I can reel off dozens of reasons I love being a fourth generation rancher.
I grew up in the EJE Ranch south of Kimball, Neb., and from the earliest age I can remember, I got to explore the entirety of the ranch, both alone and with brothers and friends. Over the last 50 years I’ve become intimately familiar with the landscape in all seasons, in good years and bad years, on the most beautiful days imaginable and under the harshest conditions the High Plains can dish out.
That long-term relationship (which included twice-yearly working visits while I served in the navy) is among the top reasons I love what I do.
There are many others, but I don’t have time or space this week to do them justice, and I don’t want to produce some ridiculously inane top-ten list.
But at the top of the list – by a wide margin – is the fact that ranching drives humility deep into the core of my being. With a very big hammer. That’s simply the way it is.
I feel pretty good about the quality and quantity of my ranching knowledge. Not very many people can ask me a ranching question – no matter how detailed or arcane – which I cannot answer with relative ease.
Nevertheless, very few days go by when I don’t learn an unexpected lesson. A good, solid, valuable lesson.
I hauled bred heifers to winter pasture last Thursday. There were only 24, so three trips with the stock trailer did it.
And I did it the right way. I checked the pickup and trailer when I hooked up. Engine, fine, pickup and trailer brakes fine, lights working correctly. The tires on both pickup and trailer were inflated properly and had no obvious nicks, cuts, or wear. Good to go. Though my dogged attention to detail has been known to drive people to distraction, there’s a real upside to the navy training that taught me to take care of my equipment and pay attention to detail. After all, I’d be transporting $12,000 worth of cattle on each trip.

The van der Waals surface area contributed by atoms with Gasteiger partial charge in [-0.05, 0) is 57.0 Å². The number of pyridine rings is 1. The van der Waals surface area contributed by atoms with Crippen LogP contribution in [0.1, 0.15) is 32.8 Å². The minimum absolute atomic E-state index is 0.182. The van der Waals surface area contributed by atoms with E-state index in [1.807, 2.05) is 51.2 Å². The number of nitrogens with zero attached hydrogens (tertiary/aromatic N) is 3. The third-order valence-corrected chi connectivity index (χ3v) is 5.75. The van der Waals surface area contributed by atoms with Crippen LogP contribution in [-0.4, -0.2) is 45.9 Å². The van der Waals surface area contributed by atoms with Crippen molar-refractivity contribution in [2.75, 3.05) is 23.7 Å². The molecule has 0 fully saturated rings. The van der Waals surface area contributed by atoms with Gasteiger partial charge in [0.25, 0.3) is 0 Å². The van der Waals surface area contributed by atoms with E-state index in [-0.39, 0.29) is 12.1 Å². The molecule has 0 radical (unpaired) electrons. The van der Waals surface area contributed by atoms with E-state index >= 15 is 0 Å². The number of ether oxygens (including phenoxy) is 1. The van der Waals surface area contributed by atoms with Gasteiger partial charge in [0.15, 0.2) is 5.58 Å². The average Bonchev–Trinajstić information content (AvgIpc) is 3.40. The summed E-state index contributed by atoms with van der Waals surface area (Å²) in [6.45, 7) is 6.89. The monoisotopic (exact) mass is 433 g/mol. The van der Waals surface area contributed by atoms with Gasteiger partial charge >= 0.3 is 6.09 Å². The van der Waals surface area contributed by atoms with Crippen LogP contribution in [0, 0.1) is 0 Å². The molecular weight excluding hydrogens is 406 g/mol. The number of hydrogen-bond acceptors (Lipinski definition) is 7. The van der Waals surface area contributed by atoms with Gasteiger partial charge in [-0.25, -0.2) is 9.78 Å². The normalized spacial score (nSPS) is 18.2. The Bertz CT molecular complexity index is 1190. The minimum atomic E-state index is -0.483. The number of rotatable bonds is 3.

As those of you who’ve read my columns on low-stress handling can attest, it’s a method I believe in and use. So loading the rarely-stressed, calm cattle, eight at a time, was an easy one man job.
And all went well on the first trip.
When I came home to pick up the second load, I backed the trailer too quickly and bumped the rear door frame against the loading chute, bending it enough to make sliding the door closed a problem. Not an insurmountable problem though, and I managed to close the door.
The remainder of the second trip went well. After unloading the heifers, I decided to fix the bent door frame using the time-honored sledgehammer technique. I left the rear door closed, climbed inside through the side door, and soon had the frame straightened and the door sliding like new.
I flew back home, loaded the last eight heifers, rechecked the tires and connections, and headed back to the winter pasture. As I arrived and drove through the gate, a flash of movement in the right-side mirror caught my eye.
It was the trailer side door swinging open. The one I had forgotten to latch after fixing the bent door frame.
I was initially terrified. I could picture eight crumpled heifers in my mind, spread out along the road, battered, broken, and surely dying.
I quickly jumped out of the pickup and latched the door, relieved to find that there were still eight heifers aboard.
After dropping them off I could only scratch my head in wonder. How could it be that they hadn’t simply walked off the trailer as I loaded them? Why didn’t they jump or fall out during the jostling of the trip? How could I (and the heifers) have been so lucky? And perhaps most importantly, how could I have been so dumb?
I don’t know the answers to those questions. Coincidence, lucky break, smart cattle, divine intervention? Maybe all of the above.
Everything worked out in the end, which is important.
But pulling a boneheaded stunt like that was a very humbling experience.
Those experiences seem to happen when my hat starts to get too small. I know a lot, but there’s a big difference between what I know and what I think I know.